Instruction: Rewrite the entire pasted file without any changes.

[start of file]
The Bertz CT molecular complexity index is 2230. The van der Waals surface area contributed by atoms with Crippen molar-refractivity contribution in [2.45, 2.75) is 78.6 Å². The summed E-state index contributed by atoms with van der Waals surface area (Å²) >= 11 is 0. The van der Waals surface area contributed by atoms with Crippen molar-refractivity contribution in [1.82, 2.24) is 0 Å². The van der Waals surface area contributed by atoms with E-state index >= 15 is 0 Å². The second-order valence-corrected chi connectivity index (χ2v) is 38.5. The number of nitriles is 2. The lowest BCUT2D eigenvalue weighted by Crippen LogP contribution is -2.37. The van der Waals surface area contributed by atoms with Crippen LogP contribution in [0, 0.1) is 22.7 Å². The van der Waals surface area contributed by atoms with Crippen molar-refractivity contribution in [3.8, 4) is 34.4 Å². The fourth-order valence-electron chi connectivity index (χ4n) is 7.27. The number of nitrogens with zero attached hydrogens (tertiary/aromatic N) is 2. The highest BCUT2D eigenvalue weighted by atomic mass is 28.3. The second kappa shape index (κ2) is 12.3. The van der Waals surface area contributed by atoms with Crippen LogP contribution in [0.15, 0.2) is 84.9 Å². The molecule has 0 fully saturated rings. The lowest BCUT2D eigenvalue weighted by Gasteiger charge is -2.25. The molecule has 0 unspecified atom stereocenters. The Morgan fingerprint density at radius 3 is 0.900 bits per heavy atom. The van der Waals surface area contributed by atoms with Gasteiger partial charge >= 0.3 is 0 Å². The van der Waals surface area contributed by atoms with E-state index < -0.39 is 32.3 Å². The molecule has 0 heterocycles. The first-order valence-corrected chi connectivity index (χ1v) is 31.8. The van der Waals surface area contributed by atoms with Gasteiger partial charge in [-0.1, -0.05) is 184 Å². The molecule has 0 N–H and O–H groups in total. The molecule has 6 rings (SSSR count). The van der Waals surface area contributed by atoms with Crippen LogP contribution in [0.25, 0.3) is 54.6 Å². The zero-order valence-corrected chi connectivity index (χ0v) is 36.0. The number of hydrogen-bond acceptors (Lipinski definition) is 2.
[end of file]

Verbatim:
The Bertz CT molecular complexity index is 2230. The van der Waals surface area contributed by atoms with Crippen molar-refractivity contribution in [2.45, 2.75) is 78.6 Å². The summed E-state index contributed by atoms with van der Waals surface area (Å²) >= 11 is 0. The van der Waals surface area contributed by atoms with Crippen molar-refractivity contribution in [1.82, 2.24) is 0 Å². The van der Waals surface area contributed by atoms with E-state index >= 15 is 0 Å². The second-order valence-corrected chi connectivity index (χ2v) is 38.5. The number of nitriles is 2. The lowest BCUT2D eigenvalue weighted by Crippen LogP contribution is -2.37. The van der Waals surface area contributed by atoms with Crippen LogP contribution in [0, 0.1) is 22.7 Å². The van der Waals surface area contributed by atoms with Crippen molar-refractivity contribution in [3.8, 4) is 34.4 Å². The fourth-order valence-electron chi connectivity index (χ4n) is 7.27. The number of nitrogens with zero attached hydrogens (tertiary/aromatic N) is 2. The highest BCUT2D eigenvalue weighted by atomic mass is 28.3. The second kappa shape index (κ2) is 12.3. The van der Waals surface area contributed by atoms with Crippen LogP contribution in [0.15, 0.2) is 84.9 Å². The molecule has 0 fully saturated rings. The lowest BCUT2D eigenvalue weighted by Gasteiger charge is -2.25. The molecule has 0 unspecified atom stereocenters. The Morgan fingerprint density at radius 3 is 0.900 bits per heavy atom. The van der Waals surface area contributed by atoms with Gasteiger partial charge >= 0.3 is 0 Å². The van der Waals surface area contributed by atoms with E-state index < -0.39 is 32.3 Å². The molecule has 0 heterocycles. The first-order valence-corrected chi connectivity index (χ1v) is 31.8. The van der Waals surface area contributed by atoms with Gasteiger partial charge in [-0.1, -0.05) is 184 Å². The molecule has 0 N–H and O–H groups in total. The molecule has 6 rings (SSSR count). The van der Waals surface area contributed by atoms with Crippen LogP contribution in [0.25, 0.3) is 54.6 Å². The zero-order valence-corrected chi connectivity index (χ0v) is 36.0. The number of hydrogen-bond acceptors (Lipinski definition) is 2.